As a Notre Dame freshman in 1986, I still remember enthusiastically learning the names and faces of the six (soon to be seven) Heisman Trophy winners. All Notre Dame students worth their salt could recite the sacred list on command: Bertelli, Lujack, Hart, Lattner, Hornung, Huarte; with Tim Brown joining the list a year later. These were demigods. Football icons. The president, pope and Jesus all rolled into one.
Last Sunday morning, like so many devout Notre Dame football fans, I read with sadness that Johnny Lattner had passed away. The newspaper obituary focused on his athletic prowess, first in Chicago at Fenwick High School, then at our beloved ND, leading to his enshrinement in that circle most cannot hope to enter, the Notre Dame Heisman Trophy Winners. But my reaction to the news surprised me, because my feelings about Lattner’s death on Saturday, February 13, had nothing to do with football — which said everything about him as a person.
I only met Lattner briefly about five months ago. Saint Cletus, my parish here in La Grange, Illinois, was hosting a Fall Fest event, and I was a volunteer bartender on a crisp Sunday afternoon. Perfect day for football. A giant screen carried the Bears game in a large tent set up in the church parking lot. Many were cheering on our Bears, others enjoyed carnival rides and a sunny autumn afternoon, when Lattner approached the makeshift bar and ordered a beer.
“Mr. Lattner, what a surprise and honor to have you here!”
He smiled and waved me off somewhat sheepishly. Delivering his beer on the counter, I was starstruck at having this legend standing in front of me. Lattner had been so generous with his support at our past events, I said there was no charge for his drink. He thrust his drink ticket at me anyway, saying, “Oh no, this is a fundraiser, I couldn’t let you do that,” with a smile and wink.
I introduced myself as a fellow Domer and he spoke to me like an old friend. Asking about my Notre Dame experience, explaining how his son lived nearby and how he was enjoying the autumn. Then he said farewell, and with another wave rejoined his family and the Bears game.
What might get lost by many who haven’t met Johnny Lattner is his unrelenting generosity and kindness. Many times over the years he has donated his Heisman Trophy for a day, probably helping to raise hundreds of thousands of dollars for local charities and causes.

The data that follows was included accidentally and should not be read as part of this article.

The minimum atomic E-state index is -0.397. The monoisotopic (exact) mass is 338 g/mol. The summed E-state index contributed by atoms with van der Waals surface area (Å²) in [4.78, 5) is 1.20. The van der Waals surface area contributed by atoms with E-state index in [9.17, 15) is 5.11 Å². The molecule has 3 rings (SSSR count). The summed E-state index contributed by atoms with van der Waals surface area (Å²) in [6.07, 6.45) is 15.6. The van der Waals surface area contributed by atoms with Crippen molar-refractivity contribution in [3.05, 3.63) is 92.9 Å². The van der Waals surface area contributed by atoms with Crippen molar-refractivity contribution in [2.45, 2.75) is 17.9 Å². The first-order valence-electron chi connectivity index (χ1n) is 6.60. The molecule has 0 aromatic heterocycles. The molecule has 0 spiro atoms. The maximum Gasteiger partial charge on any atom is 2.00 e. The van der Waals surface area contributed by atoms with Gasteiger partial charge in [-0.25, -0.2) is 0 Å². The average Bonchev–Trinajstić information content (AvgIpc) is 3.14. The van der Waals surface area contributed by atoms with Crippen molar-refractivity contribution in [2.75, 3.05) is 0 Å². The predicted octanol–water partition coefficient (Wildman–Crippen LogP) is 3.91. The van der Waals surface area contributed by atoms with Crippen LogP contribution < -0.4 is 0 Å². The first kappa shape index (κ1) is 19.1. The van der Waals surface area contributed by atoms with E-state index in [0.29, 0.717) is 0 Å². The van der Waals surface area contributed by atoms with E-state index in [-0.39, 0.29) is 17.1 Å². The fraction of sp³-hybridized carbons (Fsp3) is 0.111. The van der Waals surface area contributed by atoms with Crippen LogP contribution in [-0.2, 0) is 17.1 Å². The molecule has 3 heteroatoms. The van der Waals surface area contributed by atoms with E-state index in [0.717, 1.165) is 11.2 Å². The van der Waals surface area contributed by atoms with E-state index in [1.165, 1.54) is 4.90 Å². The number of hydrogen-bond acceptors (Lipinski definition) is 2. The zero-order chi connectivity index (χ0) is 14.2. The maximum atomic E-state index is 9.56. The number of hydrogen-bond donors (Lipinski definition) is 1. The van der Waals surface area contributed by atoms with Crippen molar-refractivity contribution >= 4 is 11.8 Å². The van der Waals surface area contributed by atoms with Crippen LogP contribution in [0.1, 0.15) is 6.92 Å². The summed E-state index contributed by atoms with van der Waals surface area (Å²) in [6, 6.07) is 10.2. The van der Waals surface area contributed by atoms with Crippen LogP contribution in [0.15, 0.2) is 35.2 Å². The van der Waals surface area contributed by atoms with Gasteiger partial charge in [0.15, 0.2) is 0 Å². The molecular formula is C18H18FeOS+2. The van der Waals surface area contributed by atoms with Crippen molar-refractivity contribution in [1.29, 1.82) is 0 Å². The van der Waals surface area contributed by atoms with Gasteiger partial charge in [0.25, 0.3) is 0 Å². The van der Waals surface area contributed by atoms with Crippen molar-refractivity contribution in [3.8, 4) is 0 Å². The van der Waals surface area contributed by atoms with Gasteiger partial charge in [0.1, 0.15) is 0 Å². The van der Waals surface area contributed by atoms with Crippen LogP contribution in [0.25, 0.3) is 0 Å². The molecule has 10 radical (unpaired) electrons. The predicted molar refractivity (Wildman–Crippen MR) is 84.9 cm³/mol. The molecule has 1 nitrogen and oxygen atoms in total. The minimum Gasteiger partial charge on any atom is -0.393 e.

How many Heisman winners do you think would allow their precious trophy out of their sight for more than seven seconds? Lattner’s wore its many years and hard work with pride. Every scuff, scrape and tarnish is there for all to see. It resembles more an old doorstop than the magnificent honor it bestowed.
You see, to Lattner the Heisman Trophy was not about personal achievement. Instead it became his way of giving back to us all, over and over and over. He turned that trophy into hope and goodwill for so many people in our area. And he often accompanied it with pride and joy, attending these events, sharing an anecdote, meeting new friends. People took the Heisman home or to tailgaters or kids’ birthday parties. They took selfies with it. All the while, it generated funds for worthwhile causes, instead of collecting dust in a cabinet.
I believe Johnny Lattner’s Heisman Trophy represents an even bigger achievement today than it did when he won it in 1953, because of how he used it to help so many with no fanfare, no expectation, and with complete grace. That’s why I feel an emotional loss for someone I barely knew, but with whom I shared a bond that transcends sport.
Cheer, Cheer, for old Notre Dame.
John Rossmiller is a marketing communications solutionist living in the Chicago suburb of La Grange, Illinois.